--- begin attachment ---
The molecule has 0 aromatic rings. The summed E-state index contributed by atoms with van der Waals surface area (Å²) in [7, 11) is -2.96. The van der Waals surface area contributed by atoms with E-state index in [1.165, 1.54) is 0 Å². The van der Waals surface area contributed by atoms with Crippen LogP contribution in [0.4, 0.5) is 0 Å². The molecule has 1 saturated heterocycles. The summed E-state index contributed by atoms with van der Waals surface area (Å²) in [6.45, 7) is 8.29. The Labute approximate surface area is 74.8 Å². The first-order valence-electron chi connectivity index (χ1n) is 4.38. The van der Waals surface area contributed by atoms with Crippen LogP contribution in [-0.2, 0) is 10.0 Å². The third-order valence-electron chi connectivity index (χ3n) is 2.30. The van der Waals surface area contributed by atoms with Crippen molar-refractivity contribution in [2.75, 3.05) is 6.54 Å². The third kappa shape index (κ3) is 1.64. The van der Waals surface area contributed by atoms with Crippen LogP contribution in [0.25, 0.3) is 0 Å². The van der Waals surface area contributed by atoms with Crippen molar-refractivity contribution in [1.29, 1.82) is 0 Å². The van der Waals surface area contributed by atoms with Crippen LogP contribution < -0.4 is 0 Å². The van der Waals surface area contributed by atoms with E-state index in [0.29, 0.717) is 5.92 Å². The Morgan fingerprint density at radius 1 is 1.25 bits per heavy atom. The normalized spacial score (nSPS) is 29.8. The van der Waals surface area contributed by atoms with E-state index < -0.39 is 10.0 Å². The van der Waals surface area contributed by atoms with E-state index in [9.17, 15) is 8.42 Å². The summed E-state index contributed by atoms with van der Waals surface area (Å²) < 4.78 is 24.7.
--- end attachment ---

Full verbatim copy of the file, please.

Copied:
The molecule has 0 aromatic rings. The summed E-state index contributed by atoms with van der Waals surface area (Å²) in [7, 11) is -2.96. The van der Waals surface area contributed by atoms with E-state index in [1.165, 1.54) is 0 Å². The van der Waals surface area contributed by atoms with Crippen LogP contribution in [0.4, 0.5) is 0 Å². The molecule has 1 saturated heterocycles. The summed E-state index contributed by atoms with van der Waals surface area (Å²) in [6.45, 7) is 8.29. The Labute approximate surface area is 74.8 Å². The first-order valence-electron chi connectivity index (χ1n) is 4.38. The van der Waals surface area contributed by atoms with Crippen LogP contribution in [-0.2, 0) is 10.0 Å². The third-order valence-electron chi connectivity index (χ3n) is 2.30. The van der Waals surface area contributed by atoms with Crippen molar-refractivity contribution in [2.75, 3.05) is 6.54 Å². The third kappa shape index (κ3) is 1.64. The van der Waals surface area contributed by atoms with Crippen LogP contribution in [0.25, 0.3) is 0 Å². The van der Waals surface area contributed by atoms with Crippen molar-refractivity contribution in [1.29, 1.82) is 0 Å². The van der Waals surface area contributed by atoms with Crippen LogP contribution < -0.4 is 0 Å². The van der Waals surface area contributed by atoms with E-state index in [0.29, 0.717) is 5.92 Å². The Morgan fingerprint density at radius 1 is 1.25 bits per heavy atom. The normalized spacial score (nSPS) is 29.8. The van der Waals surface area contributed by atoms with E-state index < -0.39 is 10.0 Å². The van der Waals surface area contributed by atoms with E-state index in [9.17, 15) is 8.42 Å². The summed E-state index contributed by atoms with van der Waals surface area (Å²) < 4.78 is 24.7.